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Catan Histories: Struggle for Rome» Forums » Sessions

Subject: Struggle to hold interest rss

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Paul Mackie
Australia
Sydney
NSW
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Let me put this right out there: This game turned out to be a major disappointment. From my recent $200 batch from ADAMspielt, this was the one title I was most looking forward to playing. At the end and after nearly two hours of game time, Pat declared simply that this was the worst of the whole Settlers line. Brad kept quiet about his opinion, but I suspect that he had simply lost interest, like Pat, by about the halfway mark.

Alex and I are both inclined to feel a little more charitable, and certainly both of us want to give it at least one or two more playings before writing it off as a lemon. After all, it still looks like it should be a fantastic game…
The specific criticisms for us boil down to two key points: 1. One of the strengths of the original Settlers is the inter-player trading aspect. This has almost entirely disappeared, without apparently being ‘replaced’ by any compensating game features of interest (actually, I do have some thoughts on this which are discussed below).
2. Other game decisions seem to be obvious or otherwise generally uninteresting.
When you combine the great components and artwork with these factors, the result is an experience more like a toy than a game.

Time now to come clean with a few facts. First, my copy is the German language edition, with rules translation from Cinulph in this thread on BGG. I have annotated my copy of the rules with any additional points picked up from the rules discussions also on BGG, and I have watched the Prof. Easy tutorial on the Catan website twice.

Second, despite being pretty sure about the rules, we inadvertently broke a number of them a few times: Pat got one of his early trades wrong, and I think I might have used a wheat once to travel by sea. I completely forgot the rule that if you take no action with a tribe, you can take a resource card of choice (we just always took two gold). And despite trying to check this point multiple times, I think we got the Legionnaire "7" roll wrong. We played that the Legionnaire blocks its current space until the end of all four rolls, then the roller applies it after the resources are collected for the other three rolls, regardless of when it occurred in the set of four. I’ve since read another review that implies resources should be collected, and the Legionnaire moved, immediately upon rolling.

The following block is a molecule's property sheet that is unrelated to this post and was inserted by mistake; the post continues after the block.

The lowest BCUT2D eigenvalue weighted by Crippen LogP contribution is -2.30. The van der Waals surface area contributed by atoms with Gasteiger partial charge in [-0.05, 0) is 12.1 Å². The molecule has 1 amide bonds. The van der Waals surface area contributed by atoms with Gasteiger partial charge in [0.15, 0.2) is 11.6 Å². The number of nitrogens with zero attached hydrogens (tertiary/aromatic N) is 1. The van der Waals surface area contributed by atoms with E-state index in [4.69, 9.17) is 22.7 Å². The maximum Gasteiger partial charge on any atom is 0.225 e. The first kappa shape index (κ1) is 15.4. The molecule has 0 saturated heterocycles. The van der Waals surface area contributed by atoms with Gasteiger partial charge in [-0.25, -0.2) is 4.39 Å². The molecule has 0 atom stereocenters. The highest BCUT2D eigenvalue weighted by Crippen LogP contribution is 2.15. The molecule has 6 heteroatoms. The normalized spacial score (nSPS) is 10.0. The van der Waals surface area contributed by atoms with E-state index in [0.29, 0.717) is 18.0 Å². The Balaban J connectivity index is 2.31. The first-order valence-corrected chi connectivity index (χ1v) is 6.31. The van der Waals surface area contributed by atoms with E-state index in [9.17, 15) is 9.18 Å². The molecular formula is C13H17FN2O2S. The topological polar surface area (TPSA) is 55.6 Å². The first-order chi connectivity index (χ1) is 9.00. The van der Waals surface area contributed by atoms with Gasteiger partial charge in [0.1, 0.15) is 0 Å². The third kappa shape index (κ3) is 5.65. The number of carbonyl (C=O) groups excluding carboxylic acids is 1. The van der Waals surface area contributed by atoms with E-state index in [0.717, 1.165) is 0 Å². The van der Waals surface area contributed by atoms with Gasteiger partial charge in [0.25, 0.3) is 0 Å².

But the real clangers were that two of us carried out conquests after acquiring only two plunder tokens. The rest of us didn’t notice until a few turns later, when it didn’t seem worthwhile to try and roll back those actions. But, despite these mistakes, none of us who played really felt that not making any these errors would have changed the outcome of the game, or more importantly, our enjoyment of it.

So where does, or should, the interest and tension lie in SfR? I don’t think it is in the collection and spending of resources - for me at least these were too scarce to consider making any interesting decisions around. My current thinking is that it is mainly in the movement of tribes and expansion of conquests that should be the main source of tension. That is, getting the right combination of position and timing to reach prime spots on the board ahead of your opponents. Once or twice in our game I was blocked from desirable plunder tokens or conquest spots, and was therefore forced to consider more creative - and expensive - routes to alternative locations. This aspect I did enjoy, although these types of decisions did not seem to arise all that often in our game. Perhaps through further playings with experienced players this “chess-game” aspect might arise more strongly - I can only hope so.

I have read reports from well-read and respected game reviewers that all give SfR the big thumbs-up, which leaves me somewhat perplexed - why has their experience been so much more positive than ours? I expect that when I cross-post this on BGG I will get a number of responses that sing the praises of the game and report how much fun is had when played in other groups. Others possibly will assert that our rule breakages are responsible for our general negative experience (which I won’t argue with, since I don’t believe it). But the replies that I will be really interested in are those that come clean with similar assessments from their own early plays, and whether these were validated in subsequent sessions.